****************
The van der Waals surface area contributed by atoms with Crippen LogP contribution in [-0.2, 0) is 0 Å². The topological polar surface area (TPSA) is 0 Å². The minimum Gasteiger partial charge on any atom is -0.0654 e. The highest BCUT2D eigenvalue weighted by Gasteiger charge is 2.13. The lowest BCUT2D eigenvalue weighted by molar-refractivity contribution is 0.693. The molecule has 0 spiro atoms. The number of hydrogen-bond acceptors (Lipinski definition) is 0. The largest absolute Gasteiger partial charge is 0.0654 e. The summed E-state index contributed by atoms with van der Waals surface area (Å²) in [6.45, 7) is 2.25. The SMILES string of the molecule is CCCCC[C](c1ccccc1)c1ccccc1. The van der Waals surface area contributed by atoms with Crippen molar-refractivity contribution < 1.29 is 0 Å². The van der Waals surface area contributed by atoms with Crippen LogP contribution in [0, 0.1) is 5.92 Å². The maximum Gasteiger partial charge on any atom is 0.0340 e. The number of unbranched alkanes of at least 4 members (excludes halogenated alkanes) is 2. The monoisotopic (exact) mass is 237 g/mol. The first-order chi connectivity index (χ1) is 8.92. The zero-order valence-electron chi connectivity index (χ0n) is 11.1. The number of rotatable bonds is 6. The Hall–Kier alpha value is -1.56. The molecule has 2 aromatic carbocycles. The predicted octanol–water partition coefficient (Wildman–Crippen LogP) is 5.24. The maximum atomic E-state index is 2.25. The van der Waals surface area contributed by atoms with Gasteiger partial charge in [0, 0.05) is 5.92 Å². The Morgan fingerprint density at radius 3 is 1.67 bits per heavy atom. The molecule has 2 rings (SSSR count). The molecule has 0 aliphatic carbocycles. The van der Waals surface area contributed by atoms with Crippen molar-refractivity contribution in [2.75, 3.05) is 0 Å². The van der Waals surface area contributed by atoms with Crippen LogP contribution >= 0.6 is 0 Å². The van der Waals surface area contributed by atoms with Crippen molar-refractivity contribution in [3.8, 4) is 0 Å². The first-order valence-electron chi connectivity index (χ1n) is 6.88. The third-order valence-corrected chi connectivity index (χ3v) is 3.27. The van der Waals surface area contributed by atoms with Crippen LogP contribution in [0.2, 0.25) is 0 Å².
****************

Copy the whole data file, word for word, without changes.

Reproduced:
The van der Waals surface area contributed by atoms with Crippen LogP contribution in [-0.2, 0) is 0 Å². The topological polar surface area (TPSA) is 0 Å². The minimum Gasteiger partial charge on any atom is -0.0654 e. The highest BCUT2D eigenvalue weighted by Gasteiger charge is 2.13. The lowest BCUT2D eigenvalue weighted by molar-refractivity contribution is 0.693. The molecule has 0 spiro atoms. The number of hydrogen-bond acceptors (Lipinski definition) is 0. The largest absolute Gasteiger partial charge is 0.0654 e. The summed E-state index contributed by atoms with van der Waals surface area (Å²) in [6.45, 7) is 2.25. The SMILES string of the molecule is CCCCC[C](c1ccccc1)c1ccccc1. The van der Waals surface area contributed by atoms with Crippen molar-refractivity contribution < 1.29 is 0 Å². The van der Waals surface area contributed by atoms with Crippen LogP contribution in [0, 0.1) is 5.92 Å². The maximum Gasteiger partial charge on any atom is 0.0340 e. The number of unbranched alkanes of at least 4 members (excludes halogenated alkanes) is 2. The monoisotopic (exact) mass is 237 g/mol. The first-order chi connectivity index (χ1) is 8.92. The zero-order valence-electron chi connectivity index (χ0n) is 11.1. The number of rotatable bonds is 6. The Hall–Kier alpha value is -1.56. The molecule has 2 aromatic carbocycles. The predicted octanol–water partition coefficient (Wildman–Crippen LogP) is 5.24. The maximum atomic E-state index is 2.25. The van der Waals surface area contributed by atoms with Gasteiger partial charge in [0, 0.05) is 5.92 Å². The Morgan fingerprint density at radius 3 is 1.67 bits per heavy atom. The molecule has 2 rings (SSSR count). The molecule has 0 aliphatic carbocycles. The van der Waals surface area contributed by atoms with Crippen molar-refractivity contribution in [2.75, 3.05) is 0 Å². The van der Waals surface area contributed by atoms with Crippen LogP contribution >= 0.6 is 0 Å². The van der Waals surface area contributed by atoms with Crippen molar-refractivity contribution in [3.8, 4) is 0 Å². The first-order valence-electron chi connectivity index (χ1n) is 6.88. The third-order valence-corrected chi connectivity index (χ3v) is 3.27. The van der Waals surface area contributed by atoms with Crippen LogP contribution in [0.2, 0.25) is 0 Å².